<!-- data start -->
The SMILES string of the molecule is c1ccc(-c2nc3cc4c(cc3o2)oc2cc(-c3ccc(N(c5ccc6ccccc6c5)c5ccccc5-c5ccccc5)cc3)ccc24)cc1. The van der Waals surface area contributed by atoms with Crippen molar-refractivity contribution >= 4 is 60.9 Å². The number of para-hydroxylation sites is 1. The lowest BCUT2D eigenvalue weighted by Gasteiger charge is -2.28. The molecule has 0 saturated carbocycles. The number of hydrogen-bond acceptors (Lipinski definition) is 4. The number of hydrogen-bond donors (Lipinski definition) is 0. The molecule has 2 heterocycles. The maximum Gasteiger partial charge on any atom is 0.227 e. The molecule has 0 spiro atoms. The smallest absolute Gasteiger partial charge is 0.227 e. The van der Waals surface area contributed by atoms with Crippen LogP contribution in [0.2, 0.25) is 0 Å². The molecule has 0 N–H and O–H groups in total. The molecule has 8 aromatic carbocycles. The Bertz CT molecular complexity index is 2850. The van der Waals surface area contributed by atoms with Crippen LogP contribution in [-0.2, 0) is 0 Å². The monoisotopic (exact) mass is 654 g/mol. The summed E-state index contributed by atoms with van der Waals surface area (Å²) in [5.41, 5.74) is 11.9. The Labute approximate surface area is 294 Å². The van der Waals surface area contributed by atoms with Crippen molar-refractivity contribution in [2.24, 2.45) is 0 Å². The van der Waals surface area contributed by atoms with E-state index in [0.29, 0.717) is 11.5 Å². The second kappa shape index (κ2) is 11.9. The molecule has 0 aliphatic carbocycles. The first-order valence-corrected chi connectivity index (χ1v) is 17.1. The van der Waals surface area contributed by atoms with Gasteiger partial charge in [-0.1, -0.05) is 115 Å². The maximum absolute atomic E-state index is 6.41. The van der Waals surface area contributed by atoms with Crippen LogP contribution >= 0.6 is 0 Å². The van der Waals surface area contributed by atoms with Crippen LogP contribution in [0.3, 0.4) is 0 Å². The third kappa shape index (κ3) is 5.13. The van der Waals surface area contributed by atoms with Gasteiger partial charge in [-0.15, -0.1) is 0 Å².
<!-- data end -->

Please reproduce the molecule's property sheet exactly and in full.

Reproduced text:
The SMILES string of the molecule is c1ccc(-c2nc3cc4c(cc3o2)oc2cc(-c3ccc(N(c5ccc6ccccc6c5)c5ccccc5-c5ccccc5)cc3)ccc24)cc1. The van der Waals surface area contributed by atoms with Crippen molar-refractivity contribution >= 4 is 60.9 Å². The number of para-hydroxylation sites is 1. The lowest BCUT2D eigenvalue weighted by Gasteiger charge is -2.28. The molecule has 0 saturated carbocycles. The number of hydrogen-bond acceptors (Lipinski definition) is 4. The number of hydrogen-bond donors (Lipinski definition) is 0. The molecule has 2 heterocycles. The maximum Gasteiger partial charge on any atom is 0.227 e. The molecule has 0 spiro atoms. The smallest absolute Gasteiger partial charge is 0.227 e. The van der Waals surface area contributed by atoms with Crippen LogP contribution in [0.2, 0.25) is 0 Å². The molecule has 0 N–H and O–H groups in total. The molecule has 8 aromatic carbocycles. The Bertz CT molecular complexity index is 2850. The van der Waals surface area contributed by atoms with Crippen LogP contribution in [-0.2, 0) is 0 Å². The monoisotopic (exact) mass is 654 g/mol. The summed E-state index contributed by atoms with van der Waals surface area (Å²) in [5.41, 5.74) is 11.9. The Labute approximate surface area is 294 Å². The van der Waals surface area contributed by atoms with Crippen molar-refractivity contribution in [2.24, 2.45) is 0 Å². The van der Waals surface area contributed by atoms with E-state index in [0.29, 0.717) is 11.5 Å². The second kappa shape index (κ2) is 11.9. The molecule has 0 aliphatic carbocycles. The first-order valence-corrected chi connectivity index (χ1v) is 17.1. The van der Waals surface area contributed by atoms with Gasteiger partial charge in [-0.1, -0.05) is 115 Å². The maximum absolute atomic E-state index is 6.41. The van der Waals surface area contributed by atoms with Crippen LogP contribution >= 0.6 is 0 Å². The van der Waals surface area contributed by atoms with Crippen LogP contribution in [0.3, 0.4) is 0 Å². The third kappa shape index (κ3) is 5.13. The van der Waals surface area contributed by atoms with Gasteiger partial charge in [-0.15, -0.1) is 0 Å².